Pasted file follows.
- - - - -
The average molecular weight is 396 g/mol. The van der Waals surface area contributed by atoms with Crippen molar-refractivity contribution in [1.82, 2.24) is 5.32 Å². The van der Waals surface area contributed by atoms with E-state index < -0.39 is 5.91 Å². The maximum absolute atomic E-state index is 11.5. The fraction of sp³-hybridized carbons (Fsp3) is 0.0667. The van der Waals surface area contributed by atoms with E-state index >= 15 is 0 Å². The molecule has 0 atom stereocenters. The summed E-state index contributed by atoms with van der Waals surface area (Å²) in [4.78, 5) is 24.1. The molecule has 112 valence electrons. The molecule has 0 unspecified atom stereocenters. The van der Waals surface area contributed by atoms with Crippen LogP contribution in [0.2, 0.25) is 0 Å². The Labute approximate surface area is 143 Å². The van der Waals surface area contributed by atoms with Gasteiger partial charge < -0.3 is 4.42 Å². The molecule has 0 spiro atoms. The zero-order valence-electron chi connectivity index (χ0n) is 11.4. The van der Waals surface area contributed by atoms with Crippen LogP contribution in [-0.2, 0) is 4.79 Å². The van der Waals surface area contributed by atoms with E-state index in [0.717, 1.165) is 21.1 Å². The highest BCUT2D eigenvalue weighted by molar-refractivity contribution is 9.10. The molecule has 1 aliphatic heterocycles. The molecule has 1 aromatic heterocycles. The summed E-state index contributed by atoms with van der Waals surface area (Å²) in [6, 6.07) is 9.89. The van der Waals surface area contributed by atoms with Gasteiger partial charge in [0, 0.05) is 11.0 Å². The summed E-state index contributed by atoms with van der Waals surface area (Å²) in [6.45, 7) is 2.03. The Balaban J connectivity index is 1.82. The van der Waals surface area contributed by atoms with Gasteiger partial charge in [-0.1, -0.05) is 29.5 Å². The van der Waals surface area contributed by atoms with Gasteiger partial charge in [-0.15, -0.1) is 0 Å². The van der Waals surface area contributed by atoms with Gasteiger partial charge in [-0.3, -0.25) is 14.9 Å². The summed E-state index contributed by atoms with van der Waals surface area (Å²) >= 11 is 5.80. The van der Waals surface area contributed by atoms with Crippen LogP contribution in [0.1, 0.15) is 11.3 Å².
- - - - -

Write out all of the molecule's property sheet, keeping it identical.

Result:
The average molecular weight is 396 g/mol. The van der Waals surface area contributed by atoms with Crippen molar-refractivity contribution in [1.82, 2.24) is 5.32 Å². The van der Waals surface area contributed by atoms with E-state index < -0.39 is 5.91 Å². The maximum absolute atomic E-state index is 11.5. The fraction of sp³-hybridized carbons (Fsp3) is 0.0667. The van der Waals surface area contributed by atoms with E-state index >= 15 is 0 Å². The molecule has 0 atom stereocenters. The summed E-state index contributed by atoms with van der Waals surface area (Å²) in [4.78, 5) is 24.1. The molecule has 112 valence electrons. The molecule has 0 unspecified atom stereocenters. The van der Waals surface area contributed by atoms with Crippen LogP contribution in [0.2, 0.25) is 0 Å². The Labute approximate surface area is 143 Å². The van der Waals surface area contributed by atoms with Gasteiger partial charge < -0.3 is 4.42 Å². The molecule has 0 spiro atoms. The zero-order valence-electron chi connectivity index (χ0n) is 11.4. The van der Waals surface area contributed by atoms with Crippen LogP contribution in [-0.2, 0) is 4.79 Å². The van der Waals surface area contributed by atoms with E-state index in [0.717, 1.165) is 21.1 Å². The highest BCUT2D eigenvalue weighted by molar-refractivity contribution is 9.10. The molecule has 1 aliphatic heterocycles. The molecule has 1 aromatic heterocycles. The summed E-state index contributed by atoms with van der Waals surface area (Å²) in [6, 6.07) is 9.89. The van der Waals surface area contributed by atoms with Gasteiger partial charge in [0, 0.05) is 11.0 Å². The summed E-state index contributed by atoms with van der Waals surface area (Å²) in [6.45, 7) is 2.03. The Balaban J connectivity index is 1.82. The van der Waals surface area contributed by atoms with Gasteiger partial charge in [-0.1, -0.05) is 29.5 Å². The van der Waals surface area contributed by atoms with Gasteiger partial charge in [-0.15, -0.1) is 0 Å². The van der Waals surface area contributed by atoms with Gasteiger partial charge in [-0.3, -0.25) is 14.9 Å². The summed E-state index contributed by atoms with van der Waals surface area (Å²) >= 11 is 5.80. The van der Waals surface area contributed by atoms with Crippen LogP contribution in [0.1, 0.15) is 11.3 Å².